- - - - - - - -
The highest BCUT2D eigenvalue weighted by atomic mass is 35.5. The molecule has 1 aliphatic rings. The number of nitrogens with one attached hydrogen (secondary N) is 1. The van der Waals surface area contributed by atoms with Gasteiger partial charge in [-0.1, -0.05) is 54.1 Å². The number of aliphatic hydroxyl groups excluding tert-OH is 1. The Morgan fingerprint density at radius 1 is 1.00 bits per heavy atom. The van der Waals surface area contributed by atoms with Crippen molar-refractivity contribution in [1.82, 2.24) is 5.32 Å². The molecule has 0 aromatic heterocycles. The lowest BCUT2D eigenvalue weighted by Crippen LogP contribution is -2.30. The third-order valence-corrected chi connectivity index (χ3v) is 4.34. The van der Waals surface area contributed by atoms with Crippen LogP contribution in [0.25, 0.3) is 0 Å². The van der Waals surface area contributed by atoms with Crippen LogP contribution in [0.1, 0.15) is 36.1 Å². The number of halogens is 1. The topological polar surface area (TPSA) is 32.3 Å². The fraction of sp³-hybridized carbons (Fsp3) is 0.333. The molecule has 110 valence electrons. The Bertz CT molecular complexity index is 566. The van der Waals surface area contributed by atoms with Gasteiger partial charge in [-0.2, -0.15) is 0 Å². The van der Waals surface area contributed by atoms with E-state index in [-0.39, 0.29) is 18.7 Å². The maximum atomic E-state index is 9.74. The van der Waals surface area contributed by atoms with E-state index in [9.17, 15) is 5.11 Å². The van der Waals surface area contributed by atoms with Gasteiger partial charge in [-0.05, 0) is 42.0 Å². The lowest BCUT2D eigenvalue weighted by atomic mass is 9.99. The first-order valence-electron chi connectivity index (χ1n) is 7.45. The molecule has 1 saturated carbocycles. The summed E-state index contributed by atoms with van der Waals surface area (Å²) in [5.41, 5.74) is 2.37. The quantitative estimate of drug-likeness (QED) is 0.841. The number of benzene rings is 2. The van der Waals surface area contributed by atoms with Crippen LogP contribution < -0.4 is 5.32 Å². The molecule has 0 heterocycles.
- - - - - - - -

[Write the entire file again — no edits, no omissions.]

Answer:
The highest BCUT2D eigenvalue weighted by atomic mass is 35.5. The molecule has 1 aliphatic rings. The number of nitrogens with one attached hydrogen (secondary N) is 1. The van der Waals surface area contributed by atoms with Gasteiger partial charge in [-0.1, -0.05) is 54.1 Å². The number of aliphatic hydroxyl groups excluding tert-OH is 1. The Morgan fingerprint density at radius 1 is 1.00 bits per heavy atom. The van der Waals surface area contributed by atoms with Crippen molar-refractivity contribution in [1.82, 2.24) is 5.32 Å². The molecule has 0 aromatic heterocycles. The lowest BCUT2D eigenvalue weighted by Crippen LogP contribution is -2.30. The third-order valence-corrected chi connectivity index (χ3v) is 4.34. The van der Waals surface area contributed by atoms with Crippen LogP contribution in [0.25, 0.3) is 0 Å². The van der Waals surface area contributed by atoms with Crippen LogP contribution in [0.1, 0.15) is 36.1 Å². The number of halogens is 1. The topological polar surface area (TPSA) is 32.3 Å². The fraction of sp³-hybridized carbons (Fsp3) is 0.333. The molecule has 110 valence electrons. The Bertz CT molecular complexity index is 566. The van der Waals surface area contributed by atoms with Gasteiger partial charge in [-0.2, -0.15) is 0 Å². The van der Waals surface area contributed by atoms with E-state index in [-0.39, 0.29) is 18.7 Å². The maximum atomic E-state index is 9.74. The van der Waals surface area contributed by atoms with E-state index in [9.17, 15) is 5.11 Å². The van der Waals surface area contributed by atoms with Gasteiger partial charge in [-0.05, 0) is 42.0 Å². The lowest BCUT2D eigenvalue weighted by atomic mass is 9.99. The first-order valence-electron chi connectivity index (χ1n) is 7.45. The molecule has 1 saturated carbocycles. The summed E-state index contributed by atoms with van der Waals surface area (Å²) in [5.41, 5.74) is 2.37. The quantitative estimate of drug-likeness (QED) is 0.841. The number of benzene rings is 2. The van der Waals surface area contributed by atoms with Crippen LogP contribution < -0.4 is 5.32 Å². The molecule has 0 heterocycles.